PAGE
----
Maintaining oral health during pregnancy

By Lynne Roketta, RDH on December 16, 2013

Looking after your teeth and gums is an important part of overall health, but is especially critical during pregnancy. Avoiding pain and infection is always a good thing. You should seek treatment if you have any infection of your gums or any dental caries. These infections can have effects throughout the body and the developing fetus.

Here are a few things to keep in mind:

  • Raging hormones: Altered hormones mean your gums and teeth are more susceptible to disease.
  • Gum infections: Having swollen and/or bleeding gums is linked to preterm births and developing preeclampsia (high blood pressure). Pregnancy hormones can exacerbate existing infection of your gums.
  • Plaque control: Adequate plaque control through good brushing and flossing is highly recommended to minimize gum infections. Professional scalings are also a good idea.
  • Morning Sickness: If you have difficulty doing your regular dental hygiene during this difficult time, alter the timing of brushing and flossing to when you feel a little better. Do more rinsing if brushing makes you feel sick. Chewing sugarless gum can be helpful. Crunchy fruits and vegetables are good for you and can help keep your teeth and gums healthier.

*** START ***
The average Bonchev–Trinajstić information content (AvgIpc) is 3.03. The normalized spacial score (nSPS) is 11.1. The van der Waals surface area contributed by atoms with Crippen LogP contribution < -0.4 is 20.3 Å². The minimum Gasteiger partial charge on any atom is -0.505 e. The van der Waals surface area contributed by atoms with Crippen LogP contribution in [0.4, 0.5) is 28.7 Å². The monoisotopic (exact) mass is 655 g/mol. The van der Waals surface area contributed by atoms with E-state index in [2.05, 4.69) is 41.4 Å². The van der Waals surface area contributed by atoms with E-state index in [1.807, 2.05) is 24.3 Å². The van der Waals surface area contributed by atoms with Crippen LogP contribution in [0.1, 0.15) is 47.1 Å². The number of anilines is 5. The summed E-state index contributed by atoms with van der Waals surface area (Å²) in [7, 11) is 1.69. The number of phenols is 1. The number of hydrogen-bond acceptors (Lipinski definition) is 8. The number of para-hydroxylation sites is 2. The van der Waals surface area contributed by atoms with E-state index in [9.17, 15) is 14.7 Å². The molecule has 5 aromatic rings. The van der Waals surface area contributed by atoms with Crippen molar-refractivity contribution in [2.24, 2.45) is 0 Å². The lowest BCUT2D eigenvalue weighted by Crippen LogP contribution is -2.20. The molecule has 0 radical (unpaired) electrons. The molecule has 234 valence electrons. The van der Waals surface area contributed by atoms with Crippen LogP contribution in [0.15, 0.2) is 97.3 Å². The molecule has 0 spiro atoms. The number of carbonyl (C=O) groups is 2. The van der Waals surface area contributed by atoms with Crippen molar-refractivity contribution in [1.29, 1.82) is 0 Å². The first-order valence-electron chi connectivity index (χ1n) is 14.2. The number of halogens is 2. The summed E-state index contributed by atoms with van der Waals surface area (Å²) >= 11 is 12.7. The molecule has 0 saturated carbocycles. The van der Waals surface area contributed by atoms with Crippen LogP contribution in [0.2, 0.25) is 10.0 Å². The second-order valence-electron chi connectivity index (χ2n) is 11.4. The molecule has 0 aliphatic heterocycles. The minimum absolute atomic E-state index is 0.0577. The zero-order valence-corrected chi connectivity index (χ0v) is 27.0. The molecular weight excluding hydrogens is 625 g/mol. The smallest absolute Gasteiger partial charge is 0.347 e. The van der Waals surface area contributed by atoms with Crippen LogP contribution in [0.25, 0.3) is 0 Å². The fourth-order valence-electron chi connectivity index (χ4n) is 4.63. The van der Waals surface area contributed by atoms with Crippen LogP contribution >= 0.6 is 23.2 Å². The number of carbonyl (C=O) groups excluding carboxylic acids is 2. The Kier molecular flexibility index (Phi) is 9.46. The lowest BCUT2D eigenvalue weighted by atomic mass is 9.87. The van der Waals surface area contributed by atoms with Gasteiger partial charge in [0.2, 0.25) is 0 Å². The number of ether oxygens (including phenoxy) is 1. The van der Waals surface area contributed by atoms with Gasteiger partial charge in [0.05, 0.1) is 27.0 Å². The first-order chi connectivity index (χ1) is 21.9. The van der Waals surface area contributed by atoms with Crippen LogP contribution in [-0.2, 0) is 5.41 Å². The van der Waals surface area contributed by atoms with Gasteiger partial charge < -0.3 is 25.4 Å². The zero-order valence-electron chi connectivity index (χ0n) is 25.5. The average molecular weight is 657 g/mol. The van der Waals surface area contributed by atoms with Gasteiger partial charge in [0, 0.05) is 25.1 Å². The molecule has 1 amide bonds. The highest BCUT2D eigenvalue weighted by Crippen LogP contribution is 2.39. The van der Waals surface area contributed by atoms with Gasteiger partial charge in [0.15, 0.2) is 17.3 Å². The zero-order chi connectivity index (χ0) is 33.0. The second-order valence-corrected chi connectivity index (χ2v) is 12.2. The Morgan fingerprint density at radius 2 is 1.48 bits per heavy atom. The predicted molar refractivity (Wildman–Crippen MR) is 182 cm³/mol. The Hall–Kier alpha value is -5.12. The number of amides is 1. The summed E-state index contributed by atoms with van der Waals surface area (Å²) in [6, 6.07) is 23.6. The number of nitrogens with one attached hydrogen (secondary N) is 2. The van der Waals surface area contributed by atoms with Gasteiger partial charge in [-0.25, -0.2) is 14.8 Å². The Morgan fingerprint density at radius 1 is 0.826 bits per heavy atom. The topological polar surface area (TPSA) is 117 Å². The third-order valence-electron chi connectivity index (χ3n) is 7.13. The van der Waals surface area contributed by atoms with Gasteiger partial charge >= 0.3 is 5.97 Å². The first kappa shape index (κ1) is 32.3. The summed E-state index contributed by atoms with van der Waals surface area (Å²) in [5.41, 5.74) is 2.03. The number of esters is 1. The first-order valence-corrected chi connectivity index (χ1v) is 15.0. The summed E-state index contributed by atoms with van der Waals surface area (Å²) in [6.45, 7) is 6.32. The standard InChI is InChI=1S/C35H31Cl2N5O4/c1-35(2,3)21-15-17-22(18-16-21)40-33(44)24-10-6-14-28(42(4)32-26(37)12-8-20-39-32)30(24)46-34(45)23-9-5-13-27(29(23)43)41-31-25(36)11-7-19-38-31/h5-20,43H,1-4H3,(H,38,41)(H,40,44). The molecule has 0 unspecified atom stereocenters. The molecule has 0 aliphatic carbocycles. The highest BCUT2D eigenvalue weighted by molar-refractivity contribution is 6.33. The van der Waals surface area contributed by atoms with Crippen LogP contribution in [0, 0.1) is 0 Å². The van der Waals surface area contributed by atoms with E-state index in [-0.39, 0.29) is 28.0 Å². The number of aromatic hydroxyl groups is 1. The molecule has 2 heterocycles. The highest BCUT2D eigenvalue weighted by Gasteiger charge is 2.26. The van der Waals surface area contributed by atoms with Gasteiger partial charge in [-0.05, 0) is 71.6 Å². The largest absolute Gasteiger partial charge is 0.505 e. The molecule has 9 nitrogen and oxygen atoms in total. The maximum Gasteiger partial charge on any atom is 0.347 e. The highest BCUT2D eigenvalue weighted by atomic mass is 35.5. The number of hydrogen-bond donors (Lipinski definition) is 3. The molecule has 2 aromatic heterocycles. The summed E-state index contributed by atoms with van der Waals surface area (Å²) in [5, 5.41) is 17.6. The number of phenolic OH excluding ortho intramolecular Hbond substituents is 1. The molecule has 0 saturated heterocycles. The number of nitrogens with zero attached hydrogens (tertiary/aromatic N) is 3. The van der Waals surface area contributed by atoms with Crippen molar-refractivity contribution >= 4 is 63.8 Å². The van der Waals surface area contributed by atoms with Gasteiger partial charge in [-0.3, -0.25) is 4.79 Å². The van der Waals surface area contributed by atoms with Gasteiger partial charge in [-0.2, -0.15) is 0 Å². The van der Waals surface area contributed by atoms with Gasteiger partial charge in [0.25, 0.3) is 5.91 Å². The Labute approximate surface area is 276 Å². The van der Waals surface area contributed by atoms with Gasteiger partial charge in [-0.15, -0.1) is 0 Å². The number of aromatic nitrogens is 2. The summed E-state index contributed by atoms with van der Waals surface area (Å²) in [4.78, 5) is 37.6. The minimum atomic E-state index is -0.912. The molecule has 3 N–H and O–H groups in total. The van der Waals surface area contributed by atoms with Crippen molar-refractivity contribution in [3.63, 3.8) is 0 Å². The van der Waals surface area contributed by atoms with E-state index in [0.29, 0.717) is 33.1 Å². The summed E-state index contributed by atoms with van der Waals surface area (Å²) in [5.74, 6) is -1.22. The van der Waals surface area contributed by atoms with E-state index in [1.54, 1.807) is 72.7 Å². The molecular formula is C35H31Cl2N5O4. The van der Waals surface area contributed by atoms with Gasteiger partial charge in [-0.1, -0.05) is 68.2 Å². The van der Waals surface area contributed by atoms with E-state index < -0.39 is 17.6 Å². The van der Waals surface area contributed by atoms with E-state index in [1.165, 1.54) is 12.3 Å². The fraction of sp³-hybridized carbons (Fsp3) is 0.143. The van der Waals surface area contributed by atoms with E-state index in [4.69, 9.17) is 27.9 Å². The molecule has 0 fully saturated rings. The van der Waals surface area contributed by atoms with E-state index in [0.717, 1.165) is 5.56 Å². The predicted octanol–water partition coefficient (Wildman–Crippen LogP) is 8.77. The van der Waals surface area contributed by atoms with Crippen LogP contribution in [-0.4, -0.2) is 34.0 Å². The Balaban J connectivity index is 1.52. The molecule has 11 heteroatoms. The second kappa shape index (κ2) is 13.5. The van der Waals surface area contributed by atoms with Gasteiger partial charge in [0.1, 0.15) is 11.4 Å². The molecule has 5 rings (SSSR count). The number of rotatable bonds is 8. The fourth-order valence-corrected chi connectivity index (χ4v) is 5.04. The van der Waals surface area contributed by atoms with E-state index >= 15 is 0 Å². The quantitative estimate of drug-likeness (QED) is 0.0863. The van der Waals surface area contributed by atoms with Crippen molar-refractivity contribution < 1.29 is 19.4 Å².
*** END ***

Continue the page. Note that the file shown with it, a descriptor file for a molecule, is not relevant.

• X-rays: Minimal emergency radiographs that are deemed necessary are okay, but it is recommended to avoid any routine X-rays until after childbirth.
  • Local anesthetic: Safe use of local anesthetic during pregnancy has not been very well established; however the small amount used in dentistry would probably not have any adverse effects. If your cavity is severe enough, anesthetic is warranted, as you should not suffer pain and discomfort (taking large amounts of pain relievers is far worse for the fetus). You do not want to leave a large decay untreated and have it become more serious. If the lesion is small, have a discussion with your dental professional to see if the procedure can wait until after delivery. It is best to have dental work done during the second trimester. 
  • Teeth whitening: Postpone any cosmetic procedures until after the baby arrives. 
  • Benign pregnancy tumors: This is an overgrowth of tissue that causes a red or purple bump in the mouth. It is a harmless growth triggered by changes in hormones, trauma or irritation. They are more common in the second trimester. It may require simple monitoring.

By Lynne Roketta, RDH| December 16, 2013

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